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Mom & Me & Mom Hardcover – April 2, 2013
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Angelou’s highly acclaimed autobiography, I Know Why the Caged Bird Sings (1969), chronicles her growing up in Stamps, Arkansas, with her paternal grandmother and the trauma that resulted from a visit to her mother’s family. In this loving recollection of a complicated relationship, Angelou for the first time details the mother-daughter journey to reconciliation and unwavering connection and support. After their reunion in San Francisco, angry and resentful at what she viewed as the abandonment of her and her brother, Angelou took years to warm to her mother, Vivian Baxter, calling her Lady rather than Mother. But Baxter’s unconditional acceptance and appreciation of her daughter, through unwed motherhood, a failed marriage, and career ups and downs, won Angelou’s love and respect. Angelou vividly portrays a spirited woman, unbowed by the limitations of race and sex, who ran a boardinghouse and gambling house and taught her daughter the determination, street smarts, and survival skills that have helped Angelou carve a space for her identity and formidable talents. Photos enhance this remarkable and deeply revealing chronicle of love and healing. HIGH-DEMAND BACKSTORY: The celebrated author gives the backstory on I Know Why the Caged Bird Sings (1969) in this revealing look at her relationship with her mother, which is sure to receive a tsunami’s worth of publicity. --Vanessa Bush
“Mom & Me & Mom is delivered with Angelou’s trademark good humor and fierce optimism. If any resentments linger between these lines, if lives are partially revealed without all the bitter details exposed, well, that is part of Angelou’s forgiving design. As an account of reconciliation, this little book is just revealing enough, and pretty irresistible.”—The Washington Post
“Moving . . . a remarkable portrait of two courageous souls.”—People
“[The] latest, and most potent, of her serial autobiographies . . . [a] tough-minded, tenderhearted addition to Angelou’s spectacular canon.”—Elle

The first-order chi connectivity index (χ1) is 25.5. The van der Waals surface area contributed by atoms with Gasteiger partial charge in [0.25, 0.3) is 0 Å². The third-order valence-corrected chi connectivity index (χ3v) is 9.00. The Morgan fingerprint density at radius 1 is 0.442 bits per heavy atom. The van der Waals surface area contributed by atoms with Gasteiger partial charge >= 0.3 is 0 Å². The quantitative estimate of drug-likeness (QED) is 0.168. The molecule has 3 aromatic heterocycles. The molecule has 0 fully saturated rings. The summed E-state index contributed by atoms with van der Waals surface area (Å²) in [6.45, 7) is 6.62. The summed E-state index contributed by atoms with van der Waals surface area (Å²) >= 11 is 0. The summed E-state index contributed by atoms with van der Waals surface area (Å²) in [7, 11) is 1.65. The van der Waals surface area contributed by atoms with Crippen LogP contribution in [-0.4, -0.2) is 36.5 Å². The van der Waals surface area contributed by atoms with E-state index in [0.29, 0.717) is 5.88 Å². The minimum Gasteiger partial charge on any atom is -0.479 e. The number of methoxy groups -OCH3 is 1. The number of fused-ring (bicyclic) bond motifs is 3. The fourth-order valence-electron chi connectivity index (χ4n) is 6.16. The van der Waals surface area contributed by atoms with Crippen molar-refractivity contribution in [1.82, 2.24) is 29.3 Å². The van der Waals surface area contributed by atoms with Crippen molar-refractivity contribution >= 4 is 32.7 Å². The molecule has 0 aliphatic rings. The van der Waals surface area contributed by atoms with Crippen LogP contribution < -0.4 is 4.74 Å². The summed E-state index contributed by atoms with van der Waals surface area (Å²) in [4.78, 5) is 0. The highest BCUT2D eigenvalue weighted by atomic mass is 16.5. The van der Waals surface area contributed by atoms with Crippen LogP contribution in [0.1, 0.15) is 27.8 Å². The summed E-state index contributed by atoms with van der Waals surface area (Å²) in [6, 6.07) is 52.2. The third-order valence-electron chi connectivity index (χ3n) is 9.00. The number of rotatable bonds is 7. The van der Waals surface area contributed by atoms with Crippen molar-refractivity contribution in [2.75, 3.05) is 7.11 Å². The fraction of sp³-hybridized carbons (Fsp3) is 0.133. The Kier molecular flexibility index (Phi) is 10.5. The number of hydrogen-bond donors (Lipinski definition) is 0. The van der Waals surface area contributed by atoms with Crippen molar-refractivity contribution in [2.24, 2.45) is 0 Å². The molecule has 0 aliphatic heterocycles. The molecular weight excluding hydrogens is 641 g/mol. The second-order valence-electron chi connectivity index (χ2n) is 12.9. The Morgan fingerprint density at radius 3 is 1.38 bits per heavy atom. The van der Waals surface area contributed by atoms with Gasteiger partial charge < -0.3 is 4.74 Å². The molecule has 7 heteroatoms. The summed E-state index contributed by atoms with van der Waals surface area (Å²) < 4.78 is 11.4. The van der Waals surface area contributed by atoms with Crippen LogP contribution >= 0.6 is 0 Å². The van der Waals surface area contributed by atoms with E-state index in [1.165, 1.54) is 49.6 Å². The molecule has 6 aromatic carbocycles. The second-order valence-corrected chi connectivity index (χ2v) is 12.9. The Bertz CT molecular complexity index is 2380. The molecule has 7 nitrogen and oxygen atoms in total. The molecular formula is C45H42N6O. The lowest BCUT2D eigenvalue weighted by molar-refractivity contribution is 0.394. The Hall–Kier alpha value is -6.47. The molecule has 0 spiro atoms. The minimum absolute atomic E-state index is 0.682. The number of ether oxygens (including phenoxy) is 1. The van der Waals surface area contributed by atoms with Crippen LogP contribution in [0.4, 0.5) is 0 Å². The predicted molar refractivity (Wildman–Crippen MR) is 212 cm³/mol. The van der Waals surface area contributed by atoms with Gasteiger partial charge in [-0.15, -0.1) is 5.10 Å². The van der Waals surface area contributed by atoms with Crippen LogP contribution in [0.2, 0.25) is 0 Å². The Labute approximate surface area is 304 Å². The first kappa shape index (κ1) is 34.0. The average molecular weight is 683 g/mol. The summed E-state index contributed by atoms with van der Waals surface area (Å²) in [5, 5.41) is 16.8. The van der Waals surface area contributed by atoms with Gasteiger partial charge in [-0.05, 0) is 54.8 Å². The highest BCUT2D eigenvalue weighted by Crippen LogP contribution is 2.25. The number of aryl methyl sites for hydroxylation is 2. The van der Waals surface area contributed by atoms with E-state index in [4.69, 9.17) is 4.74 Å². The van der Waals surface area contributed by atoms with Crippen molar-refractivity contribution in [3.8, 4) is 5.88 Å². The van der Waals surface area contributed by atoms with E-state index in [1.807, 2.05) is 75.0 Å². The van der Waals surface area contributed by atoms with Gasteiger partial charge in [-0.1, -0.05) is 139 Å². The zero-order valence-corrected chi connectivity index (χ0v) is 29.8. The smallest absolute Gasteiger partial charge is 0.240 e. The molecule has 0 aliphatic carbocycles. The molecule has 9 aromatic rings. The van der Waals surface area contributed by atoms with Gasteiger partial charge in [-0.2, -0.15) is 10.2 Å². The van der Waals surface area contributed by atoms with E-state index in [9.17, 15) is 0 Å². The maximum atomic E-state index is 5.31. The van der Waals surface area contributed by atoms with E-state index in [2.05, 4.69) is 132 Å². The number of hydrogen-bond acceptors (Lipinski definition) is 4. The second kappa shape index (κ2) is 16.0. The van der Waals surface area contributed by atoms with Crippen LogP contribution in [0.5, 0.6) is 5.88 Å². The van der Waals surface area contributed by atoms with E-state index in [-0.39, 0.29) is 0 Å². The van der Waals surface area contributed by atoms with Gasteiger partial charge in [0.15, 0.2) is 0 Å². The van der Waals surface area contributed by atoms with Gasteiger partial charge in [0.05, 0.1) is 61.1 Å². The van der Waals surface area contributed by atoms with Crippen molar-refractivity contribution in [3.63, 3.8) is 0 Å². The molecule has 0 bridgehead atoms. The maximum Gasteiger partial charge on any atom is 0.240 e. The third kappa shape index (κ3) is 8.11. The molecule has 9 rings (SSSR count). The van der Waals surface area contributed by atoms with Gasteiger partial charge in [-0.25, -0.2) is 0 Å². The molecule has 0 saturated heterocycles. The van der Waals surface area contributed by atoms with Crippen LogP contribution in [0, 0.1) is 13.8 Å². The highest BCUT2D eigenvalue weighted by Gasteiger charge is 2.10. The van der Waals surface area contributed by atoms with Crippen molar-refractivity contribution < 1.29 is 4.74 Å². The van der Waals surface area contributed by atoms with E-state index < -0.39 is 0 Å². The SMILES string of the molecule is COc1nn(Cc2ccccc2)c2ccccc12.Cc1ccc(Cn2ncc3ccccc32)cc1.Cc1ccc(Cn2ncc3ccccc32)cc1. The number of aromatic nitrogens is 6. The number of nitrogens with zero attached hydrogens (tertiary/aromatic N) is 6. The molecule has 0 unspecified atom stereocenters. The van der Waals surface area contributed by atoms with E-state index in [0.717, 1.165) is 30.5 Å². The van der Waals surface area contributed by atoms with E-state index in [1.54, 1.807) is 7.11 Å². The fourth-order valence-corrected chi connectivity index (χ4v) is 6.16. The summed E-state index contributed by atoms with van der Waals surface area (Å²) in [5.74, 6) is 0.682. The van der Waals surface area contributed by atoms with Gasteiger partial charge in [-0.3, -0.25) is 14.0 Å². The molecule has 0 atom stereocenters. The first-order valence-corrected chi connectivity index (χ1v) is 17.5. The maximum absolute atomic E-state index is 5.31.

“Mesmerizing . . . Angelou has a way with words that can still dazzle us, and with her mother as a subject, Angelou has a near-perfect muse and mystery woman.”—Essence
“True to her style, [Angelou’s] writing cuts to the chase with compression and simplicity, and there in the background is a calypso smoothness, flurries and showers of musicality between the moments of wickedness. . . . A tightly strung, finely tuned memoir about life with her mother.”—Kirkus Reviews
“In this loving recollection of a complicated relationship, Angelou for the first time details the mother-daughter journey to reconciliation and unwavering connection and support. . . . Angelou vividly portrays a spirited woman. . . . [A] remarkable and deeply revealing chronicle of love and healing.”—Booklist
“Written with her customary eloquence . . . follows in the episodic style of Angelou’s earlier volumes of autobiography, pulling the reader along effortlessly. The lessons and the love presented here will speak to those trying to make their way in the world.”—Publishers Weekly
“In straightforward style, Mom & Me & Mom dives deeply into Angelou’s complicated relationship with her mother. . . . At 84, Angelou shows few signs of slowing down.”—BookPage